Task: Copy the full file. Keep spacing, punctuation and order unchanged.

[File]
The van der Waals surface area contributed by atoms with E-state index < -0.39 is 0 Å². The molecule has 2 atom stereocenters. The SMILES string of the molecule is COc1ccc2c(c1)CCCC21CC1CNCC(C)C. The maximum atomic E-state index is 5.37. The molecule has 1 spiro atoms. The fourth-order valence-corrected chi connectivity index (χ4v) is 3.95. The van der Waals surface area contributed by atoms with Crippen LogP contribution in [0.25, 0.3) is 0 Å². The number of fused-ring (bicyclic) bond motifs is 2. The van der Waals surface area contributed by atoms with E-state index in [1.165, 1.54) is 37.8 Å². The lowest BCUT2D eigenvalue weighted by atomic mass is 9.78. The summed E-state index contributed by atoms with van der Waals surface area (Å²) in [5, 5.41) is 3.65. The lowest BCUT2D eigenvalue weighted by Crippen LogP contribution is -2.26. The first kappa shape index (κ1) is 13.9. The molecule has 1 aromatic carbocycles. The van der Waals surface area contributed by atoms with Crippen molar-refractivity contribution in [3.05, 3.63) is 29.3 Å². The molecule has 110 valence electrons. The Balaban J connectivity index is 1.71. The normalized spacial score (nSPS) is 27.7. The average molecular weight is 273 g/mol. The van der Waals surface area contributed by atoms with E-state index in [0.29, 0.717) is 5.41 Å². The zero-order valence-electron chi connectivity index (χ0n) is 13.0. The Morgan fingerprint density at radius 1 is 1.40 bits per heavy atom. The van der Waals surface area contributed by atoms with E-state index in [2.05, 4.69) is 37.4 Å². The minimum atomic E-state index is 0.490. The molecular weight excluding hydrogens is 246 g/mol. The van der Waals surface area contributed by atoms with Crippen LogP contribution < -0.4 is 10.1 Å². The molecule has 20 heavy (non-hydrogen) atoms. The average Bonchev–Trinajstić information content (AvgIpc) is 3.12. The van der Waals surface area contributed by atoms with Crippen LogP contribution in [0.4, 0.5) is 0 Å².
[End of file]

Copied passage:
The van der Waals surface area contributed by atoms with E-state index < -0.39 is 0 Å². The molecule has 2 atom stereocenters. The SMILES string of the molecule is COc1ccc2c(c1)CCCC21CC1CNCC(C)C. The maximum atomic E-state index is 5.37. The molecule has 1 spiro atoms. The fourth-order valence-corrected chi connectivity index (χ4v) is 3.95. The van der Waals surface area contributed by atoms with Crippen LogP contribution in [0.25, 0.3) is 0 Å². The number of fused-ring (bicyclic) bond motifs is 2. The van der Waals surface area contributed by atoms with E-state index in [1.165, 1.54) is 37.8 Å². The lowest BCUT2D eigenvalue weighted by atomic mass is 9.78. The summed E-state index contributed by atoms with van der Waals surface area (Å²) in [5, 5.41) is 3.65. The lowest BCUT2D eigenvalue weighted by Crippen LogP contribution is -2.26. The first kappa shape index (κ1) is 13.9. The molecule has 1 aromatic carbocycles. The van der Waals surface area contributed by atoms with Crippen molar-refractivity contribution in [3.05, 3.63) is 29.3 Å². The molecule has 110 valence electrons. The Balaban J connectivity index is 1.71. The normalized spacial score (nSPS) is 27.7. The average molecular weight is 273 g/mol. The van der Waals surface area contributed by atoms with E-state index in [0.29, 0.717) is 5.41 Å². The zero-order valence-electron chi connectivity index (χ0n) is 13.0. The Morgan fingerprint density at radius 1 is 1.40 bits per heavy atom. The van der Waals surface area contributed by atoms with E-state index in [2.05, 4.69) is 37.4 Å². The minimum atomic E-state index is 0.490. The molecular weight excluding hydrogens is 246 g/mol. The van der Waals surface area contributed by atoms with Crippen LogP contribution < -0.4 is 10.1 Å². The molecule has 20 heavy (non-hydrogen) atoms. The average Bonchev–Trinajstić information content (AvgIpc) is 3.12. The van der Waals surface area contributed by atoms with Crippen LogP contribution in [0.4, 0.5) is 0 Å².